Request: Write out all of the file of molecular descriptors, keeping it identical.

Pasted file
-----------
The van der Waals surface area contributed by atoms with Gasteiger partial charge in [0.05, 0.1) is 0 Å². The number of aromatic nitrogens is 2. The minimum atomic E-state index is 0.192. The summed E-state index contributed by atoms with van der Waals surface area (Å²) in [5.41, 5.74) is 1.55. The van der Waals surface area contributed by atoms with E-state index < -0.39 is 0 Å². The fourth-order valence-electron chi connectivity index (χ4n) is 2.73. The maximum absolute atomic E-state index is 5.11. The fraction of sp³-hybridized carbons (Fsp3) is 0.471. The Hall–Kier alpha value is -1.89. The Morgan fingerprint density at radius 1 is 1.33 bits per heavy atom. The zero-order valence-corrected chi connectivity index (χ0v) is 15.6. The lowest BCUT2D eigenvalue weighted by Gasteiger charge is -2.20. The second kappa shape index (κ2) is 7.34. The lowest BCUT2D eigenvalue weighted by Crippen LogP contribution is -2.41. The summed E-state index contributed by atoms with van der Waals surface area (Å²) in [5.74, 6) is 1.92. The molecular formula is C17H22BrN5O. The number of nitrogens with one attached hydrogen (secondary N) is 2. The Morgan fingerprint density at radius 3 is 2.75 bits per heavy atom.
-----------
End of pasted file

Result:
The van der Waals surface area contributed by atoms with Gasteiger partial charge in [0.05, 0.1) is 0 Å². The number of aromatic nitrogens is 2. The minimum atomic E-state index is 0.192. The summed E-state index contributed by atoms with van der Waals surface area (Å²) in [5.41, 5.74) is 1.55. The van der Waals surface area contributed by atoms with E-state index < -0.39 is 0 Å². The fourth-order valence-electron chi connectivity index (χ4n) is 2.73. The maximum absolute atomic E-state index is 5.11. The fraction of sp³-hybridized carbons (Fsp3) is 0.471. The Hall–Kier alpha value is -1.89. The Morgan fingerprint density at radius 1 is 1.33 bits per heavy atom. The zero-order valence-corrected chi connectivity index (χ0v) is 15.6. The lowest BCUT2D eigenvalue weighted by Gasteiger charge is -2.20. The second kappa shape index (κ2) is 7.34. The lowest BCUT2D eigenvalue weighted by Crippen LogP contribution is -2.41. The summed E-state index contributed by atoms with van der Waals surface area (Å²) in [5.74, 6) is 1.92. The molecular formula is C17H22BrN5O. The number of nitrogens with one attached hydrogen (secondary N) is 2. The Morgan fingerprint density at radius 3 is 2.75 bits per heavy atom.